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The Smart Techie was renamed Siliconindia India Edition starting Feb 2012 to continue the nearly two decade track record of excellence of our US edition.

September - 2007 - issue > Cover Feature

Wheres Indias Bell Labs?

Dr.Santanu Das
Saturday, June 28, 2008
Dr.Santanu Das
If we look at the electronics industry, there have been three fundamental innovations in the last 100 years - the development of vacuum tubes, the invention of the transistor, and the invention of the laser. All the other modern innovations in electronics are the derivatives of these three fundamental innovations. All three were developed in the U.S., with Nobel prizes awarded to those scientists responsible for the transistor and the laser. This, I believe, is due to a culture which emphasized individualism, and at the same time tolerated and respected differences. This is a culture which rewarded independent thinkers who were responsible for these innovations.

Unlike the education system in the U.S., which also has its weaknesses, the Indian education system does not emphasize problem solving methods and the students in the class always insist on getting “notes”. I experienced this “notes culture” when I was a student as well as while I was a lecturer at Jadavpur University in Calcutta. I believe this is due to the lack of emphasis on research-based studies right from the grass roots level. I still remember the emphasis on “learning by rote” which was practiced in the schools I attended.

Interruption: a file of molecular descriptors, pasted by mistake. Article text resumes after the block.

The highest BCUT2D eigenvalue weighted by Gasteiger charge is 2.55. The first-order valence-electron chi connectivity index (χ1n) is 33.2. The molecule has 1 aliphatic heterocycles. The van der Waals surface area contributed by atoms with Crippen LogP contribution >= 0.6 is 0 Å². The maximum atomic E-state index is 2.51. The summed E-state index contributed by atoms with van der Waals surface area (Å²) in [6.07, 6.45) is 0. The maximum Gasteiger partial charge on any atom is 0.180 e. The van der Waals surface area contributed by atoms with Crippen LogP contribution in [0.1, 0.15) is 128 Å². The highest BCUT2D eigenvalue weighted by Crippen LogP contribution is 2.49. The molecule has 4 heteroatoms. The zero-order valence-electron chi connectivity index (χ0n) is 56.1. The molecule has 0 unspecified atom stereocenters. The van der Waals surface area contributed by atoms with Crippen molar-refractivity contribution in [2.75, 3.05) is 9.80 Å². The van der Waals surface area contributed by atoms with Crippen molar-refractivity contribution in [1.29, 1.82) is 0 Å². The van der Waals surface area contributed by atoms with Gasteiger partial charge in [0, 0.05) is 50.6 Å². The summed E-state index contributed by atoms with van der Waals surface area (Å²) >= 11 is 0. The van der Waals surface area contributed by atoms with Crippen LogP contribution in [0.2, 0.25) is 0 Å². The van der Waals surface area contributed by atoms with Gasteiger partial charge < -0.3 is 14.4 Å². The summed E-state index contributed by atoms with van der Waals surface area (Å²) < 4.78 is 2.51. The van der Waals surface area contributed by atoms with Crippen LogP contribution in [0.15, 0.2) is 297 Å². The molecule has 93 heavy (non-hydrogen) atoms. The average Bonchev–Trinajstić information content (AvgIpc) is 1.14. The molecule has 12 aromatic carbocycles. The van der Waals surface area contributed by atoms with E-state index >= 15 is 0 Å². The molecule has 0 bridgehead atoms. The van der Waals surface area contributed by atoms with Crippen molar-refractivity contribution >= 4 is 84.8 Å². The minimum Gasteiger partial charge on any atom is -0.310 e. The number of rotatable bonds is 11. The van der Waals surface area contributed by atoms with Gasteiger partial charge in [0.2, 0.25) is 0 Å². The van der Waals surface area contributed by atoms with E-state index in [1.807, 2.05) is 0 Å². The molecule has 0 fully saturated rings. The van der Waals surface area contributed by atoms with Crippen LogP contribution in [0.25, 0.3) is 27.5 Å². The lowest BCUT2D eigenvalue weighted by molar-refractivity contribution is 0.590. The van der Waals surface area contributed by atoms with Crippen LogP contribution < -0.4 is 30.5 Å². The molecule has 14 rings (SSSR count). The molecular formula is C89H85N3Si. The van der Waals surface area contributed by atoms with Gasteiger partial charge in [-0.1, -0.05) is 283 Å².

I feel that a culture which provides its citizens an open atmosphere to think freely – a culture which tolerates dissidence – is needed to generate fundamental innovations. Bell Laboratories had this culture and that is the reason it was able to make so many fundamental contributions to science and engineering.

On the other hand, a startup needs “lonely stars” like Steve Jobs who are able to take technology ideas from Bell Laboratories or Xerox Palo Alto Research Center, and exploit those ideas for developing new products and processes, and go to the market quickly with ideas and products which nobody has thought of before.

If we now move to countries like Japan and Korea, what we observe is that these countries have been able to take established ideas or product concepts, for example DRAM, and go to the market with superior or more cost-effective products. For this to happen, an organization or a country needs a culture of discipline, a culture of quality, attention to details, and a culture of continuous improvement. That is the reason why even though Intel came up with the idea of DRAM, today the Koreans and the Japanese dominate that space.

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